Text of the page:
Wednesday February 4, 2009
Updated on Tuesday, February 17th
The city's dropoff locations referenced below are now closed. Please refer to the curbside pickup schedule.
Mayor Jerry Abramson announced the city will once again begin curbside debris collection next week.
“The good news is that it appears there’s much less tree debris than we had in the windstorm. We had significant numbers of entire trees down in September, and now it looks like we have mostly branches,” Abramson said. “But it’s still going to be a labor-intensive process to clean up our city again.”
The mayor encouraged residents to review their garbage service’s guidelines on yard waste disposal. Most require limbs to be cut into lengths of about three feet, and for smaller branches to be bundled for collection.
“Many garbage services offer yard waste removal – and it may be easier for residents to simply utilize that disposal option,” Abramson said.
Curbside debris collection begins Monday, Feb. 9
Once again, Public Works crews will collect storm debris from each street in the city. If residents cannot use their garbage service’s yard waste plan or take their debris to a dropoff site, they may move the debris to the right-of-way for collection.
Curbside collection will begin Monday, Feb. 9. Residents are urged to begin moving debris to the curb over the next few days. Residents should put debris between the sidewalk and the street. Please don’t block the sidewalk or the travel lanes.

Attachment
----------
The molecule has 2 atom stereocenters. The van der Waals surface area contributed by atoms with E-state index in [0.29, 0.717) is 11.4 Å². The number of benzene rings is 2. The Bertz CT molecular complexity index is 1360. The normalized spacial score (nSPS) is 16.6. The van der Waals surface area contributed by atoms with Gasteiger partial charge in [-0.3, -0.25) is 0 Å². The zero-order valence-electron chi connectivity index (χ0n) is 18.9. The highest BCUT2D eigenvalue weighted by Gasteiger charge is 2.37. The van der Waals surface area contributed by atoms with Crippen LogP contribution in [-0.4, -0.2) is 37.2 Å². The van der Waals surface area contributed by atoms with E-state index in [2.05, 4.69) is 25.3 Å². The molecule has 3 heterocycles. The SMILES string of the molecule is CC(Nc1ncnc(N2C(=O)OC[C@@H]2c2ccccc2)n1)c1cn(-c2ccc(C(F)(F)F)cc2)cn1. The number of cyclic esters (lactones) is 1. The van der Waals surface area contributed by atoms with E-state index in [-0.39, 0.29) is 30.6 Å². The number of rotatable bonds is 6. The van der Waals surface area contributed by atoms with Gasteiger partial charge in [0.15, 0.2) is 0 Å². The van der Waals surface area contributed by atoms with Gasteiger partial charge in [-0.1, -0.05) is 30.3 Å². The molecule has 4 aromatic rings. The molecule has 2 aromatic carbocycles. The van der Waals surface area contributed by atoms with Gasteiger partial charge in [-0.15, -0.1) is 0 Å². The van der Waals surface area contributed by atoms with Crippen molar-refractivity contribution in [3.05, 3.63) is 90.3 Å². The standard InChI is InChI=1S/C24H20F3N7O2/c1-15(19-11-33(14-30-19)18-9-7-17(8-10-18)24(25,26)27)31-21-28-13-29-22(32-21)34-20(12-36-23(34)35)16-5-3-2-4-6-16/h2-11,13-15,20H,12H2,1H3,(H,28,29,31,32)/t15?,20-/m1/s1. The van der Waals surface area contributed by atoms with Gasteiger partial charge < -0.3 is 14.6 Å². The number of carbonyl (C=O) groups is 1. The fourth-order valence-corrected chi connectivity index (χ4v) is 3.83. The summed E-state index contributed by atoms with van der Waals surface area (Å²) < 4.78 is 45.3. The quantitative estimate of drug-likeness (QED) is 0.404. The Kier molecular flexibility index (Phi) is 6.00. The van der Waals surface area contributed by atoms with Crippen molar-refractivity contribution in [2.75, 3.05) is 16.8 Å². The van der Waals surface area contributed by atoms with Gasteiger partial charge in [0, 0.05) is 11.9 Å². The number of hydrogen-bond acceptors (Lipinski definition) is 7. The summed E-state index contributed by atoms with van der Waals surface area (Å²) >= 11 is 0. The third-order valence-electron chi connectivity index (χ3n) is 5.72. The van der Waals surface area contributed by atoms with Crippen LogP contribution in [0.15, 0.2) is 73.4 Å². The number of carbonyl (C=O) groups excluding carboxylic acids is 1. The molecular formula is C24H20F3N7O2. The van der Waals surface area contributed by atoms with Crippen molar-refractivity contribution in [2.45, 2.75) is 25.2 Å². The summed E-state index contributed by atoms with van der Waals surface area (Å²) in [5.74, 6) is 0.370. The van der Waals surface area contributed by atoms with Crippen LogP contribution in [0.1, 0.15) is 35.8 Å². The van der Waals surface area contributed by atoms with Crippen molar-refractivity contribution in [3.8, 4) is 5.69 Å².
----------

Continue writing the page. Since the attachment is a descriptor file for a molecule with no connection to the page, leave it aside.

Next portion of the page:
Public Works administrators expect this round of debris collection to go more quickly than the fall collection because fewer whole trees are down.
“This will give citizens time to cut up tree debris and haul it to the right of way,” said Ted Pullen, director of Public Works. “We’ll use this week to do some routine maintenance on our trucks, which have been running nearly non-stop for a week.”
The crews that will collect the storm debris are the same crews that drive salt trucks, remove downed trees and repair potholes.
Residents should check the city’s debris map to determine their home’s grid assignment. Storm collection grids will also be available by calling MetroCall 311.
This time, collection will begin with areas that were last for pickup from the September storm and go through the grid in reverse order. For example, in collection region “E”, crews will begin in box E-15 and go to E-14, E-13 and so on.
Collection dumpsters available to neighborhood groups, homeowners associations
Organizations, neighborhood groups or associations may apply to have a storm debris dumpster delivered and picked up from a neighborhood. Dumpsters are available on a first come, first served basis. Dumpsters will be left for up to three days. Groups may apply online.
Don’t burn storm debris
Fire officials remind citizens: Do not burn storm debris. It’s against the law, creates fire hazards and requires unnecessary fire runs when firefighters are needed elsewhere.
Updated at 5 a.m. on Thursday, Feb. 5
LG&E: 4,000 remain without power
At the height of the storm 205,000 LG&E customers were without power, as well as 199,000 KU customers.
MSD clearing catch basins
Crews from the Metropolitan Sewer District are out clearing catch basins, so the melting ice can drain. MSD Director Bud Schardein said there are 55,000 catch basins in the city – and citizens can help if they clear the ice and snow from basins near their home or business.
“Once the ice and snow melt, it has to drain somewhere or we’ll have flooding,” Schardein said.
Red Cross shelter still open
The Red Cross still has one shelter open, at Walnut Street Baptist Church. It will remain open as long as people need a place to stay.